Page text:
A key development in the field of low vision rehabilitation has been the American Academy of Ophthlamology's (AAO) SmartSight initiative. The goal of SmartSight is to provide physicians the tools with which to help their patients make the most of vision less than 20/40.

Dr. Mogk, who chairs the AAO's Vision Rehabilitation Committee and the SmartSight Taskforce, describes the program as one that is "directed internally — kind of ophthalmologists getting our own act together."

"This stepwise program sets forth the ways that we can intervene with patients," explains Dr. Mogk. "There are things that we can do in our own offices to provide information, and within that information is more about how patients can access low vision services."

The stepwise approach of SmartSight is as follows (each level includes the steps from the previous level):

■ Level 1 — Recognize and respond. This basic level of SmartSight encourages ophthalmologists to identify patients in need of low vision rehabilitation and to respond by providing the handouts supplied by the program, so that the patients can seek the services they need.

■ Level 2 — Record, refract, Rx, and report. The next level adds the steps of recording the visual acuity precisely on the patient's chart, to refract the patient accurately, to prescribe vision aids as necessary, and to report to the primary-care physician that the vision loss of the patient may result in other medical issues (eg, depression, falls).

■ Level 3 (Basic Low Vision) — Magnify, measure, map, and counsel. For patients with basic low vision, it is suggested that ophthalmologists who want to offer low vision rehabilitation services in their practices provide large-print materials, low-power magnifiers, and video magnifiers. Additionally, contrast sensitivity testing should be offered and detailed records kept of scotomas and preferred retina loci. Counseling should be available for patients at this level of service.

■ Level 3 (Advanced Low Vision) — Prisms, power, and counsel. For patients with more advanced vision loss, prisms and higher-power magnification devices should be offered.

■ Level 4 — Comprehensive vision rehabilitation. The highest level in the SmartSight initiative, level 4 offers all the aforementioned services, as well as including training for patients by an occupational therapist. In this level, patients would be trained to adapt to using their vision for all aspects of daily life.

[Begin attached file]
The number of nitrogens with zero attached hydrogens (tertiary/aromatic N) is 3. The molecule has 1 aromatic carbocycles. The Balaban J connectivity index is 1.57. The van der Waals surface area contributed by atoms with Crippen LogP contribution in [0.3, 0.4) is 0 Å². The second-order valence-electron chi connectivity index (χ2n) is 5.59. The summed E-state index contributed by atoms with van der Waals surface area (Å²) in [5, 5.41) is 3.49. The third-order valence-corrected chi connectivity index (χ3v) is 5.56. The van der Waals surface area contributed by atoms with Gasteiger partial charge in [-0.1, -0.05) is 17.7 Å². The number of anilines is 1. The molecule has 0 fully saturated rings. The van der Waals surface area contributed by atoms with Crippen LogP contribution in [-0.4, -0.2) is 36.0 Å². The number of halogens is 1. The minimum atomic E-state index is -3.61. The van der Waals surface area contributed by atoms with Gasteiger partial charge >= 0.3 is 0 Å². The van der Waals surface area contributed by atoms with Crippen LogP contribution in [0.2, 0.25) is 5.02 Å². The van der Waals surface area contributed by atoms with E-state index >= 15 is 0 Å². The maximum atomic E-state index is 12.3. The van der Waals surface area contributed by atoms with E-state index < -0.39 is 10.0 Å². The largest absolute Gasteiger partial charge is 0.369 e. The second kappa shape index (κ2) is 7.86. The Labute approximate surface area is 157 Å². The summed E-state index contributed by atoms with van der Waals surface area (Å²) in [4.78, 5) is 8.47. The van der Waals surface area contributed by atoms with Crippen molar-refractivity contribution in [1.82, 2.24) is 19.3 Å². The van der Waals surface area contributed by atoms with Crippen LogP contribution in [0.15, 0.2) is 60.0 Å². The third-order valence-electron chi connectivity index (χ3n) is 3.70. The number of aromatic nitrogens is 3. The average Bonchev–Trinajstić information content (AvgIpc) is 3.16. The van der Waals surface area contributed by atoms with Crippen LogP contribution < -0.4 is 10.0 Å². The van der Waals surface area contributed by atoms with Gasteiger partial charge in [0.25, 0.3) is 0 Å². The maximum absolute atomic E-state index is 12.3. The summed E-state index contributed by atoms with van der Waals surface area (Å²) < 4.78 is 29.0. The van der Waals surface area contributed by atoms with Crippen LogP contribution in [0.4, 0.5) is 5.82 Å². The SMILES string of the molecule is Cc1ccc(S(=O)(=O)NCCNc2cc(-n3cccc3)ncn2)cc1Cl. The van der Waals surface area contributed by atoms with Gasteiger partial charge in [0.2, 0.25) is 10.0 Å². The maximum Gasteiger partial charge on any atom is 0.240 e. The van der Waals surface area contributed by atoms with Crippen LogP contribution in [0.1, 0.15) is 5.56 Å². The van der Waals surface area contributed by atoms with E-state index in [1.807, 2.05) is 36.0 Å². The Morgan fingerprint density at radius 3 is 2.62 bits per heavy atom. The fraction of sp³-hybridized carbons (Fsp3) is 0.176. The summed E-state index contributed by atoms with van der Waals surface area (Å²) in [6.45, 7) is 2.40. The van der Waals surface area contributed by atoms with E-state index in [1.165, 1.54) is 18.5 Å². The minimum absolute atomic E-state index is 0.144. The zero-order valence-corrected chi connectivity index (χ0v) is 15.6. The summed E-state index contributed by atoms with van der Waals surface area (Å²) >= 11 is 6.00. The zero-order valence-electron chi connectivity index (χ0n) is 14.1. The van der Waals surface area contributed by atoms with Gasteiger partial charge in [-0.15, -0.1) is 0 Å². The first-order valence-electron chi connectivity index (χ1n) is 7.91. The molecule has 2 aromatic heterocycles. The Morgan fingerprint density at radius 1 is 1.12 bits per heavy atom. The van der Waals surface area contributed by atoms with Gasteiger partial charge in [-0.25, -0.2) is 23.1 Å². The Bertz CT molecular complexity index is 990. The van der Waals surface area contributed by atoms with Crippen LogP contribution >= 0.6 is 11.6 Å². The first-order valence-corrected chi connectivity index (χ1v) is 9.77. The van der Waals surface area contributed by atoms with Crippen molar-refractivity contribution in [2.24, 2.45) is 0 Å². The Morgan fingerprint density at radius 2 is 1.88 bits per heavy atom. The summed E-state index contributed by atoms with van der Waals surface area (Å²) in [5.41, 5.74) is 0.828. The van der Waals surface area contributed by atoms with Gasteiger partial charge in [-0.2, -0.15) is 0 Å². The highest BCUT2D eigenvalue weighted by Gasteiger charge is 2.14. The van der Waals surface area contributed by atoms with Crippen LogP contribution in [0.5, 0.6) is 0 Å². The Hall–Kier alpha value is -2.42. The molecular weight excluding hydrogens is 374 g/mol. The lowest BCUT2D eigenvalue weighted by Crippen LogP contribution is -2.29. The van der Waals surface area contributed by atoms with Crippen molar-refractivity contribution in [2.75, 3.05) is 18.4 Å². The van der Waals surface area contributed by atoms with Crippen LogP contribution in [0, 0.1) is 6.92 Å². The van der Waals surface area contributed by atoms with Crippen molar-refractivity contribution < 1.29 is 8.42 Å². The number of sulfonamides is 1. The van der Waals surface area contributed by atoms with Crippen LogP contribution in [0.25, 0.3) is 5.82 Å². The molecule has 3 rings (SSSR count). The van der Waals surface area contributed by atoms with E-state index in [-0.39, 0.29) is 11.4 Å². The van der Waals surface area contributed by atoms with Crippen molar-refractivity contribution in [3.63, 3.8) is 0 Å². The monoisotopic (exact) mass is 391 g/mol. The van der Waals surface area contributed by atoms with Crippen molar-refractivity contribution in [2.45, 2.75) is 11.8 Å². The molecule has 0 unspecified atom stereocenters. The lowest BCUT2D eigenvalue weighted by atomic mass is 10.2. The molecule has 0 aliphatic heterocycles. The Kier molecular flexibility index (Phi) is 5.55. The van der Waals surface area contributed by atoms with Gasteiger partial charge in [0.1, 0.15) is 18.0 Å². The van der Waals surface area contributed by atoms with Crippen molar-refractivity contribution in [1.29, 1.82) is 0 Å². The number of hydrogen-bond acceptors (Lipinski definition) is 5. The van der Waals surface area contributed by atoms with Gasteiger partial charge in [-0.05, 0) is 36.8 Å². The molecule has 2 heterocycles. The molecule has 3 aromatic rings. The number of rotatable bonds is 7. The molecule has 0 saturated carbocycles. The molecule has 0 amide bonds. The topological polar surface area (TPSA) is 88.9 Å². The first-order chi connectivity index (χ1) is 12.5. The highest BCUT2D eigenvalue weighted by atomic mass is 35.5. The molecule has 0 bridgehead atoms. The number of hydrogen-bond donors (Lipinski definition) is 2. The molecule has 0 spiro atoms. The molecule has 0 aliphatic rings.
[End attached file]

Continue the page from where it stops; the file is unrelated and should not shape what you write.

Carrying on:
The response to SmartSight has been good and Dr. Mogk says that interest in the initiative continues to grow. "We've given over 50 talks to various ophthalmologist groups and state societies," she says. "There has been an increase in the number of presentations having to do with low vision and vision rehab at the AAO this year, which I think is a direct result of the exposure from SmartSight."

Dr. Mogk says that the future plans of the program directors include a series of grand rounds presentations that would be included in physician training. The key to making physicians realize that they can do more to help patients with low vision, she says, is a consistent, persistent message.


The Centers for Medicare & Medicaid Services (CMS) have launched the Low Vision Rehabilitation Demonstration to study the impact of adding nonmedical vision rehabilitation professionals as Medicare providers of home-based vision rehab services. James Coan, of the CMS Office of Research Development and Information, heads the Demonstration project. Currently, only physicians and occupational therapists can provide these services nationally, he says.